THE FUTURE OF YEN-TZU by Winifred Morris


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In a tale that LC terms ""traditional Chinese"" (though no source is given), a humble hero's adventures assume the fortunately/unfortunately pattern: Yen-tzu sets out with a horse to seek his future; the horse runs away but comes back with a mare; the mare throws him, injuring his leg, but his limp keeps him from being impressed by the soldiers who steal both horses. Mistaken for a wise man by the Emperor, Yen-tzu's clumsy explanations are read as riddling prophecies, with the fortuitous result that the Emperor calls off his impending war. The flat style of Henstra's pen-and-watercolor art is undramatic and not easily read; though close examination reveals his skill, these pictures are not especially effective as illustration. The story, however, with its clear, economical narration and an outcome that is both logical and peaceable, is unusually strong.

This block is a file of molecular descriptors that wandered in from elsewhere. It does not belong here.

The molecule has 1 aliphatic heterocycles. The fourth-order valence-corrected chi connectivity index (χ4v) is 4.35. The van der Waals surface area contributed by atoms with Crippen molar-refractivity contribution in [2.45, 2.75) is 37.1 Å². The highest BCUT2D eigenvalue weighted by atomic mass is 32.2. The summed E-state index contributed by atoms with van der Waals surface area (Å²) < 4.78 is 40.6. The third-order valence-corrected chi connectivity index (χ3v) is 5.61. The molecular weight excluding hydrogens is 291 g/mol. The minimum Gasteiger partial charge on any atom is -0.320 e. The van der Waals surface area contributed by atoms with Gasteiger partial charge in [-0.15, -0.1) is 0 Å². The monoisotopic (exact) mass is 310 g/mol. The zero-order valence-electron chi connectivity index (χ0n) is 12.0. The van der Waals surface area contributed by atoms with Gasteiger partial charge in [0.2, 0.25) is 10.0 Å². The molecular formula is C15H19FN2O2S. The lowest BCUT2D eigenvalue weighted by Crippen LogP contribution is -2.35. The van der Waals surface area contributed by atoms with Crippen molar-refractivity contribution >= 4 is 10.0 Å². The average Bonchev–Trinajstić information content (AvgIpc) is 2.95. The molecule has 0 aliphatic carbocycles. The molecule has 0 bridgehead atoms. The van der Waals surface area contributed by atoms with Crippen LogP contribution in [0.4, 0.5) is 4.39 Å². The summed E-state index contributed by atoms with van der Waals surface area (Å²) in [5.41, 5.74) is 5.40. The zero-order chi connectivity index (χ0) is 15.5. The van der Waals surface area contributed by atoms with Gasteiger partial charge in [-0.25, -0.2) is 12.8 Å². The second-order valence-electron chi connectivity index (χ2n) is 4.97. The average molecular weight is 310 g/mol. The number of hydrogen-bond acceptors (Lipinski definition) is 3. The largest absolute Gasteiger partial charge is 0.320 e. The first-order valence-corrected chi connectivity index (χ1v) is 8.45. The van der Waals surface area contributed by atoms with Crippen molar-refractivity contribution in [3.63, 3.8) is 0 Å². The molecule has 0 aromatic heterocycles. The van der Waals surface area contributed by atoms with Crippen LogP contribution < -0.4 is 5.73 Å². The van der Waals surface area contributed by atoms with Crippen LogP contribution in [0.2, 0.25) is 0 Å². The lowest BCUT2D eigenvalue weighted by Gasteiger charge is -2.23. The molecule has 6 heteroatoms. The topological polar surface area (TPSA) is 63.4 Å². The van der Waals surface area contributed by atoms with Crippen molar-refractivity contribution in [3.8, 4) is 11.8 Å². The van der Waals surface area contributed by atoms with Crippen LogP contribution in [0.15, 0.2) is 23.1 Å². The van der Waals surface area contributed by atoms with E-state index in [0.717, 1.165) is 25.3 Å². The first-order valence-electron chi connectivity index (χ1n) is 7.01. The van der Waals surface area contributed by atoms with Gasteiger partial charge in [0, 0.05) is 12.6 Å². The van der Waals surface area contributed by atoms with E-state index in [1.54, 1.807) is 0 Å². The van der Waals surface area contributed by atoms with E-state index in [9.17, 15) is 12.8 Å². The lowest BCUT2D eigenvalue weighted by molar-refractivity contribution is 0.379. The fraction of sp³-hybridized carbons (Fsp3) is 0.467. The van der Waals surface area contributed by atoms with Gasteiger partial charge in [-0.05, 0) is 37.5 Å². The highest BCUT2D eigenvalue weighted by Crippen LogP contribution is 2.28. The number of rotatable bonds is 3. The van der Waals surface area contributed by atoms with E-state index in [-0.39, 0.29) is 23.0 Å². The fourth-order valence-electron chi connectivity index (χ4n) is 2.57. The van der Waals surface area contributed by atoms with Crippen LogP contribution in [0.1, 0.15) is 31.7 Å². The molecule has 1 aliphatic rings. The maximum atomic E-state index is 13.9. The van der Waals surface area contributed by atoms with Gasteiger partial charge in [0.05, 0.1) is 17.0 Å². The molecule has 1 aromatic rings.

Pub Date: March 31st, 1992
Page count: 32pp
Publisher: Atheneum